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The Carletonian

The Carletonian

This Week at SUMO: Network and Doubt

<an style="font-weight: bold">Network

Network is at SUMO again this weekend. For the second time this year I will tell you, Carleton, that this is a renowned movie that I just didn’t like that much. It’s really important culturally; its been referenced by everyone in the world and their uncle. But its one of those films where you can’t really like a single character, and, I feel, you’ve got other things to do this warm and sunny weekend than to hear about how sucky the world is.

That’s what this movie is about, really. Howard Beale is a TV anchor. He is fired for low ratings. He blows up on air (not literally, that would make for a short movie), ranting that he is “mad as hell, and [he’s] not going to take it anymore!” The new network exec, Faye Dunaway, (who looks like she will break in a weak wind) loves it. She gives him a show, and Howard Beale becomes a sort of anti-prophet. They sell his anger just like they’d sell any other show, and he goes farther and farther off the deep end. So does she, as she tries to find ever increasingly provocative and violent programming to win viewers and ratings.

It is, I suppose, a self-reflexive look at television production, and a pretty harsh look at that. Everyone exploits everyone in this world. Maybe a small part of why this movie is so revered is the entertainment industry’s guilt complex? Anyway, watch the “I’m Mad as Hell Scene” and you’ll start seeing it everywhere. And if you’re really into dark, dark, dark humor, this movie is for you. For everyone else, you should probably watch Studio 60 instead. It’s like Network by Aaron Sorkin, so basically really great.


The combination of okay filmmaking and excellent acting makes Doubt a pretty good movie. I saw it on the plane home from London after 10 weeks of seeing the best stage productions playing, but Meryl Streep, Amy Adams, Phillip Seymour Hoffman and Viola Davis surpassed every actor I’d seen by miles.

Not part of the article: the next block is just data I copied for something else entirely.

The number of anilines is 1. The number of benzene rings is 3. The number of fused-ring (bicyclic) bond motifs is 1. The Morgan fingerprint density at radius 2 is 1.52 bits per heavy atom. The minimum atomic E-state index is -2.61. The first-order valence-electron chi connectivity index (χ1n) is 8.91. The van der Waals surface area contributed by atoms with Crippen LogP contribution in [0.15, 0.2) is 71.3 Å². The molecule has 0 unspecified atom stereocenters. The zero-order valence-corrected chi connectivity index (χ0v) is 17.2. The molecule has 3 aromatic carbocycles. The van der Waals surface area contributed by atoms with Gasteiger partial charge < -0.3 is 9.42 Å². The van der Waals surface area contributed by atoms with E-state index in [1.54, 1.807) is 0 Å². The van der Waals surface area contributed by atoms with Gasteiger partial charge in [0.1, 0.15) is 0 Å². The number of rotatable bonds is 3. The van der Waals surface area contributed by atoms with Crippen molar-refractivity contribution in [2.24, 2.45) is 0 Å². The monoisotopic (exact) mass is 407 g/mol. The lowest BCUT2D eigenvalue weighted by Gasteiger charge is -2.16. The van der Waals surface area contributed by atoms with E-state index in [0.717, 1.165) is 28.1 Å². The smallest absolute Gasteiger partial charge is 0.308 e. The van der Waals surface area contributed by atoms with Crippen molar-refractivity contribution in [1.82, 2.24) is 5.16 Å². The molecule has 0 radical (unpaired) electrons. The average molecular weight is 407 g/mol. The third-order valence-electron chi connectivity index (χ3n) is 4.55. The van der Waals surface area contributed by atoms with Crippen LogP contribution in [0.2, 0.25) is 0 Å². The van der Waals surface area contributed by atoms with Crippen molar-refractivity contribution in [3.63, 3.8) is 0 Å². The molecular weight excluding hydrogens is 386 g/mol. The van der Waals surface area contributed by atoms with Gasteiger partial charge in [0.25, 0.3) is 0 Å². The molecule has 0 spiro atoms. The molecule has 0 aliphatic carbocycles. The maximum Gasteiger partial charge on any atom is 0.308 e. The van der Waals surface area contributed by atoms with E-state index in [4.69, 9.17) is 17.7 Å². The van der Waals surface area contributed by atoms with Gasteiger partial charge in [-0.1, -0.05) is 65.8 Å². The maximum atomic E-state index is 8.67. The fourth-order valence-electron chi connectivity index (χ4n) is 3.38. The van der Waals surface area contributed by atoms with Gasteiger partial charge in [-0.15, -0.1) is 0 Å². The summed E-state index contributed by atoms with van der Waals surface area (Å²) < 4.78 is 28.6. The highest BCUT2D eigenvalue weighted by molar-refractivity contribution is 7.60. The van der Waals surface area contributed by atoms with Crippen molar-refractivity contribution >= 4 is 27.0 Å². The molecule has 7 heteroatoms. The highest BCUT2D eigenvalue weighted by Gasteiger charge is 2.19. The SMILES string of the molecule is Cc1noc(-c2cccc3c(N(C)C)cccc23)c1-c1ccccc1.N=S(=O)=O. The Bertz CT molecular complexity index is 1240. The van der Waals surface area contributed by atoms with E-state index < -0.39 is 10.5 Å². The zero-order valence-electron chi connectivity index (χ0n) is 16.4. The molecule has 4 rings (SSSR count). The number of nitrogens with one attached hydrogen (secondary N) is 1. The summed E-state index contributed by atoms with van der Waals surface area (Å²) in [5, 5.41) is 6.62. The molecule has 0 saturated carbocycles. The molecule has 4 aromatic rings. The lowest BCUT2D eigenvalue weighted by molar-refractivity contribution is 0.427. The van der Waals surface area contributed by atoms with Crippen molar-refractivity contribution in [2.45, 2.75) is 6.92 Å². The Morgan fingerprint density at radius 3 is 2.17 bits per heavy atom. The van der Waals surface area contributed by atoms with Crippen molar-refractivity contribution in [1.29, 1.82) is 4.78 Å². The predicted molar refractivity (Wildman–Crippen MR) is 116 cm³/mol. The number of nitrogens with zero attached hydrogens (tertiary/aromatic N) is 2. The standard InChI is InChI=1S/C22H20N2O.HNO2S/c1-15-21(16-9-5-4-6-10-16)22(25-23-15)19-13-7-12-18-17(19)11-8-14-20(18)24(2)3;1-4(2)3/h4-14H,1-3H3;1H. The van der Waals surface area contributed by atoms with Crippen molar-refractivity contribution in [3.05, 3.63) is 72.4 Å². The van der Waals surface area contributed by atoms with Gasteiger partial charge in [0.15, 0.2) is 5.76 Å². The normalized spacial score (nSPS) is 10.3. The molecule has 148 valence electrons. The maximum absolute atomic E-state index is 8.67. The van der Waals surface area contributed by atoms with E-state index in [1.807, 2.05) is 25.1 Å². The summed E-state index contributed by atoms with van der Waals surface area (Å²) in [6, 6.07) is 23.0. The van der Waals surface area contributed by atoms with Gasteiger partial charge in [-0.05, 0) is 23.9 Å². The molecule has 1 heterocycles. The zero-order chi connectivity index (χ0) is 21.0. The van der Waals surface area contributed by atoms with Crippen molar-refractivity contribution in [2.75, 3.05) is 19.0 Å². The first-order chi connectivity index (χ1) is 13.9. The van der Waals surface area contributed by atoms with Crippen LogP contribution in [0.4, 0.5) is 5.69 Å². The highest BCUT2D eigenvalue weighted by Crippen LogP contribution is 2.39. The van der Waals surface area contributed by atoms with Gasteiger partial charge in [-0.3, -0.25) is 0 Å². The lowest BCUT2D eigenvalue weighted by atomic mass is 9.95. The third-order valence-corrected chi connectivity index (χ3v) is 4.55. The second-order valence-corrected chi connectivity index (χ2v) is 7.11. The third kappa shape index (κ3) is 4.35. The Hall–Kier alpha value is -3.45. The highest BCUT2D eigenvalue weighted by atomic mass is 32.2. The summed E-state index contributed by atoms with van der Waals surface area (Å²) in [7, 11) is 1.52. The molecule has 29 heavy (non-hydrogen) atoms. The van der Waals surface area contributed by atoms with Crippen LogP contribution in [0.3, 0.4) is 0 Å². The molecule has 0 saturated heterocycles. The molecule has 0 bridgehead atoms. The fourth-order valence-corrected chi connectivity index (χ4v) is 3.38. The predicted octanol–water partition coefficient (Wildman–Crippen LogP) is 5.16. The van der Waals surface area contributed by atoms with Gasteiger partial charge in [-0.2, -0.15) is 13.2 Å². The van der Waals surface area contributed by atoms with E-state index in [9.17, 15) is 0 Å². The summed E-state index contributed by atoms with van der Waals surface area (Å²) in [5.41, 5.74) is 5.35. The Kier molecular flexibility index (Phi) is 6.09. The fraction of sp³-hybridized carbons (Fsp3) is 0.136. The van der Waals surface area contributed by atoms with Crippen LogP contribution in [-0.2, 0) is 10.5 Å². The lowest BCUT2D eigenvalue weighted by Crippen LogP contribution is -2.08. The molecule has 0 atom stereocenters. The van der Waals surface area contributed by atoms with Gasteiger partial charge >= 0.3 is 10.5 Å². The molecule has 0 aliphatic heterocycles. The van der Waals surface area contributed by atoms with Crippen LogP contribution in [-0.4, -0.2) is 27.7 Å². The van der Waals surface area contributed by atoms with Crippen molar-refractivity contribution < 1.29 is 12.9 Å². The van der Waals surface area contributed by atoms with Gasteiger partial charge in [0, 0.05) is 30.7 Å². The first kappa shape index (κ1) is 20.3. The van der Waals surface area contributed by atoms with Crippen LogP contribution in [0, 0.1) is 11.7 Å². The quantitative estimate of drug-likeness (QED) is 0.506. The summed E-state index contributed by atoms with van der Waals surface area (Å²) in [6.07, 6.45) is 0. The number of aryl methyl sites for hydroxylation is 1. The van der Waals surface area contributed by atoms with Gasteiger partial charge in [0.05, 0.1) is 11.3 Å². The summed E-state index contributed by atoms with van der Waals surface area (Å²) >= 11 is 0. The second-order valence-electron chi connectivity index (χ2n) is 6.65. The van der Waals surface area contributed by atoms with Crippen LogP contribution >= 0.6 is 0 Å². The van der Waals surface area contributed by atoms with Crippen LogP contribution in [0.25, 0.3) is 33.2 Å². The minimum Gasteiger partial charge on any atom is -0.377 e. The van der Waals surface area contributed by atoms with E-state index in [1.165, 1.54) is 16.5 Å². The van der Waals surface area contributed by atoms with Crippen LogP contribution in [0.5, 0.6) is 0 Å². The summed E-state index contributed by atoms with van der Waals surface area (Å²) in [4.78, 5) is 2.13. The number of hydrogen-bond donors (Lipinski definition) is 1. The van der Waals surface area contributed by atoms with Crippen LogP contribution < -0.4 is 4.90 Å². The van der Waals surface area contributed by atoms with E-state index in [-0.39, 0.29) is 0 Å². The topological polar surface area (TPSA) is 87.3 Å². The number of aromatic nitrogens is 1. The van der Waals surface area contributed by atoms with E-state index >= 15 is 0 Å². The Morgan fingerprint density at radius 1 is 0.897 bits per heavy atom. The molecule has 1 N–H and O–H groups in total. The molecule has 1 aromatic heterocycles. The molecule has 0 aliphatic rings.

Meryl Streep is conservative, conventional, strict and severe Sister Aloysious. Phillip Seymour Hoffman is the new, cool priest in town, Father Flynn; Sister Aloysious disdains his loose and liberal attitude. Amy Adams is the sheltered, naïve and big-eyed (that role that she does so well) Sister James, stuck between her fear/ respect for Sister Aloysious and Father Flynn’s amiability and easy charm. When one of Sister James’ students returns from a meeting in the rectory with Father Flynn, shaken and smelling of altar wine, Sister James reports to Sister Aloysious. Sister Aloysious makes it her own crusade to out Father Flynn for his inappropriate relationship with the student; Sister James is shocked that the strictly pious senior nun will sin, lie, to do it.

Clearly it’s not the most action-packed of movies, but it doesn’t need to be. You can’t get bored watching these geniuses do their work, especially when powerhouses Streep and Hoffman dual, or Viola Davis is on screen at all; that woman can act.

Don’t go see it if you’re expecting anything more than a play on film, or if you don’t deal well with ambiguous endings. Writer John Patrick Stanley told only the stage actor playing Father Flynn, and Phillip Seymour Hoffman the truth about Father Flynn– I hope this doesn’t give too much away, I just thought it was a fascinating bit of trivia you can drop when Doubt comes up in conversation, even if you don’t go see it this weekend. Which you should, ’cause it’s pretty good.

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